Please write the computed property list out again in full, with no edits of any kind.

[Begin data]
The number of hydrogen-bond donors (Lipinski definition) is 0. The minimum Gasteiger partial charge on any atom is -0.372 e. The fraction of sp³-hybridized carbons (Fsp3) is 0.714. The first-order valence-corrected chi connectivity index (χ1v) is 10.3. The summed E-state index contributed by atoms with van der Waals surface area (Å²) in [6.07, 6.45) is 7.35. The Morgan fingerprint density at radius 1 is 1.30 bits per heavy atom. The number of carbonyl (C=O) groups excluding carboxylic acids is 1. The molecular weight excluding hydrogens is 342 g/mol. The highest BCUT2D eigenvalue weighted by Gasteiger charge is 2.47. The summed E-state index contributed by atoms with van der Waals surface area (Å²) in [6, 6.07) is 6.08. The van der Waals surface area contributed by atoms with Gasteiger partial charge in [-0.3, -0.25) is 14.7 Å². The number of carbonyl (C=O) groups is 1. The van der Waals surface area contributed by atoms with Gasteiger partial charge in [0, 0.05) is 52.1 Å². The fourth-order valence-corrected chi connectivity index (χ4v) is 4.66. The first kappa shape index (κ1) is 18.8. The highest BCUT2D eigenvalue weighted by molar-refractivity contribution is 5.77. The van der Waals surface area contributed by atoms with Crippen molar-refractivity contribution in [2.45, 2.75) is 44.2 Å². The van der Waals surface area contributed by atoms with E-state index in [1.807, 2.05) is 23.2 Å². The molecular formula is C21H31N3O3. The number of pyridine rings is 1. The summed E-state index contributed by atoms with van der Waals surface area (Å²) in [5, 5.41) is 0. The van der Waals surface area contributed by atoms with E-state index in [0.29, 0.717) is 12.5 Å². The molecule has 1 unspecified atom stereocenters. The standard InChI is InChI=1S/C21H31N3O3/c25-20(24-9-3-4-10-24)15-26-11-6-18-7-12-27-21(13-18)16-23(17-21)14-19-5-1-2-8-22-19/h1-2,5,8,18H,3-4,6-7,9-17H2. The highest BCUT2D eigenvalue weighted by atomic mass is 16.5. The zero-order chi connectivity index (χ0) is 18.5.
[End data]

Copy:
The number of hydrogen-bond donors (Lipinski definition) is 0. The minimum Gasteiger partial charge on any atom is -0.372 e. The fraction of sp³-hybridized carbons (Fsp3) is 0.714. The first-order valence-corrected chi connectivity index (χ1v) is 10.3. The summed E-state index contributed by atoms with van der Waals surface area (Å²) in [6.07, 6.45) is 7.35. The Morgan fingerprint density at radius 1 is 1.30 bits per heavy atom. The number of carbonyl (C=O) groups excluding carboxylic acids is 1. The molecular weight excluding hydrogens is 342 g/mol. The highest BCUT2D eigenvalue weighted by Gasteiger charge is 2.47. The summed E-state index contributed by atoms with van der Waals surface area (Å²) in [6, 6.07) is 6.08. The van der Waals surface area contributed by atoms with Gasteiger partial charge in [-0.3, -0.25) is 14.7 Å². The number of carbonyl (C=O) groups is 1. The van der Waals surface area contributed by atoms with Gasteiger partial charge in [0, 0.05) is 52.1 Å². The fourth-order valence-corrected chi connectivity index (χ4v) is 4.66. The first kappa shape index (κ1) is 18.8. The highest BCUT2D eigenvalue weighted by molar-refractivity contribution is 5.77. The van der Waals surface area contributed by atoms with Crippen molar-refractivity contribution in [2.45, 2.75) is 44.2 Å². The van der Waals surface area contributed by atoms with E-state index in [1.807, 2.05) is 23.2 Å². The molecular formula is C21H31N3O3. The number of pyridine rings is 1. The summed E-state index contributed by atoms with van der Waals surface area (Å²) in [5, 5.41) is 0. The van der Waals surface area contributed by atoms with E-state index in [0.29, 0.717) is 12.5 Å². The molecule has 1 unspecified atom stereocenters. The standard InChI is InChI=1S/C21H31N3O3/c25-20(24-9-3-4-10-24)15-26-11-6-18-7-12-27-21(13-18)16-23(17-21)14-19-5-1-2-8-22-19/h1-2,5,8,18H,3-4,6-7,9-17H2. The highest BCUT2D eigenvalue weighted by atomic mass is 16.5. The zero-order chi connectivity index (χ0) is 18.5.